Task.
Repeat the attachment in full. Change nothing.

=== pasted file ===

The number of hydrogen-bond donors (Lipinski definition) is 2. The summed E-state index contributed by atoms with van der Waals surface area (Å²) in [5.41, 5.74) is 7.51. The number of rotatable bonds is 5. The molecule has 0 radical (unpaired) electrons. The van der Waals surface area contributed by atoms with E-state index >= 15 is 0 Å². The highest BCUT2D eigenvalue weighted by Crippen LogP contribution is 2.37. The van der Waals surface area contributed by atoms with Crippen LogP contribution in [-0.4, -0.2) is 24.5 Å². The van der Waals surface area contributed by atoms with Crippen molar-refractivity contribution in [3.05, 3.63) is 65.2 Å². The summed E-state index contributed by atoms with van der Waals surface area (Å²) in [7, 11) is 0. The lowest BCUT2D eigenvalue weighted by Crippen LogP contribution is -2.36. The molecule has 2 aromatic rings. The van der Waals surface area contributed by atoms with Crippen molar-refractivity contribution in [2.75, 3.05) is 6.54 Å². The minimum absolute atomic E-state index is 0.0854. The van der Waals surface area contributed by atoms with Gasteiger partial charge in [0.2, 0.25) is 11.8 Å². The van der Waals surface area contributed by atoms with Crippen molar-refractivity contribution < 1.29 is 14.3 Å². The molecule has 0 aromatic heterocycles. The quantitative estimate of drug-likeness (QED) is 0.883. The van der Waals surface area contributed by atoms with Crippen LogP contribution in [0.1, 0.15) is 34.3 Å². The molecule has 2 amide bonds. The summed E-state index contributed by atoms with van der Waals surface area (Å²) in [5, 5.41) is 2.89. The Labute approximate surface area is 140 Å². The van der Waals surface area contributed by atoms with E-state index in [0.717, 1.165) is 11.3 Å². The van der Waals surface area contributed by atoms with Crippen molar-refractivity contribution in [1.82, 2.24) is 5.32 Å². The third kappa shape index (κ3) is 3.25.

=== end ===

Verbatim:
The number of hydrogen-bond donors (Lipinski definition) is 2. The summed E-state index contributed by atoms with van der Waals surface area (Å²) in [5.41, 5.74) is 7.51. The number of rotatable bonds is 5. The molecule has 0 radical (unpaired) electrons. The van der Waals surface area contributed by atoms with E-state index >= 15 is 0 Å². The highest BCUT2D eigenvalue weighted by Crippen LogP contribution is 2.37. The van der Waals surface area contributed by atoms with Crippen LogP contribution in [-0.4, -0.2) is 24.5 Å². The van der Waals surface area contributed by atoms with Crippen molar-refractivity contribution in [3.05, 3.63) is 65.2 Å². The summed E-state index contributed by atoms with van der Waals surface area (Å²) in [7, 11) is 0. The lowest BCUT2D eigenvalue weighted by Crippen LogP contribution is -2.36. The molecule has 2 aromatic rings. The van der Waals surface area contributed by atoms with Crippen molar-refractivity contribution in [2.75, 3.05) is 6.54 Å². The minimum absolute atomic E-state index is 0.0854. The van der Waals surface area contributed by atoms with Gasteiger partial charge in [0.2, 0.25) is 11.8 Å². The van der Waals surface area contributed by atoms with Crippen molar-refractivity contribution < 1.29 is 14.3 Å². The molecule has 0 aromatic heterocycles. The quantitative estimate of drug-likeness (QED) is 0.883. The van der Waals surface area contributed by atoms with Crippen LogP contribution in [0.1, 0.15) is 34.3 Å². The molecule has 2 amide bonds. The summed E-state index contributed by atoms with van der Waals surface area (Å²) in [5, 5.41) is 2.89. The Labute approximate surface area is 140 Å². The van der Waals surface area contributed by atoms with E-state index in [0.717, 1.165) is 11.3 Å². The van der Waals surface area contributed by atoms with Crippen molar-refractivity contribution in [1.82, 2.24) is 5.32 Å². The third kappa shape index (κ3) is 3.25.